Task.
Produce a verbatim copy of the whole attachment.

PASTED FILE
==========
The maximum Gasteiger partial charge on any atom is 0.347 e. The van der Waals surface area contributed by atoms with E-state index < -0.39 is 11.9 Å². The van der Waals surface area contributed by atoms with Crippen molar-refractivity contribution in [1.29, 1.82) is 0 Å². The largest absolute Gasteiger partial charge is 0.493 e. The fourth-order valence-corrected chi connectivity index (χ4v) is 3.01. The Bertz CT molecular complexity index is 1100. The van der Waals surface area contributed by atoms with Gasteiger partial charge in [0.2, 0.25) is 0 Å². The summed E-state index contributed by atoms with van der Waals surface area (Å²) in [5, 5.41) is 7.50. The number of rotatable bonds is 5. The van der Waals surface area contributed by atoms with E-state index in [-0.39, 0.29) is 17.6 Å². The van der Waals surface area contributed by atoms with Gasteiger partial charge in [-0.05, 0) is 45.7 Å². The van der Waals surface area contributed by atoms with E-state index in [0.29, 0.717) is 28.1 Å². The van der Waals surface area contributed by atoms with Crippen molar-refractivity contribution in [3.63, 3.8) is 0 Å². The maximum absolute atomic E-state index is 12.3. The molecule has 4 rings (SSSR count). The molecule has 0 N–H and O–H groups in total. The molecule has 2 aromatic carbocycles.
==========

The maximum Gasteiger partial charge on any atom is 0.347 e. The van der Waals surface area contributed by atoms with E-state index < -0.39 is 11.9 Å². The van der Waals surface area contributed by atoms with Crippen molar-refractivity contribution in [1.29, 1.82) is 0 Å². The largest absolute Gasteiger partial charge is 0.493 e. The fourth-order valence-corrected chi connectivity index (χ4v) is 3.01. The Bertz CT molecular complexity index is 1100. The van der Waals surface area contributed by atoms with Gasteiger partial charge in [0.2, 0.25) is 0 Å². The summed E-state index contributed by atoms with van der Waals surface area (Å²) in [5, 5.41) is 7.50. The number of rotatable bonds is 5. The van der Waals surface area contributed by atoms with E-state index in [-0.39, 0.29) is 17.6 Å². The van der Waals surface area contributed by atoms with Gasteiger partial charge in [-0.05, 0) is 45.7 Å². The van der Waals surface area contributed by atoms with E-state index in [0.29, 0.717) is 28.1 Å². The van der Waals surface area contributed by atoms with Crippen molar-refractivity contribution in [3.63, 3.8) is 0 Å². The maximum absolute atomic E-state index is 12.3. The molecule has 4 rings (SSSR count). The molecule has 0 N–H and O–H groups in total. The molecule has 2 aromatic carbocycles.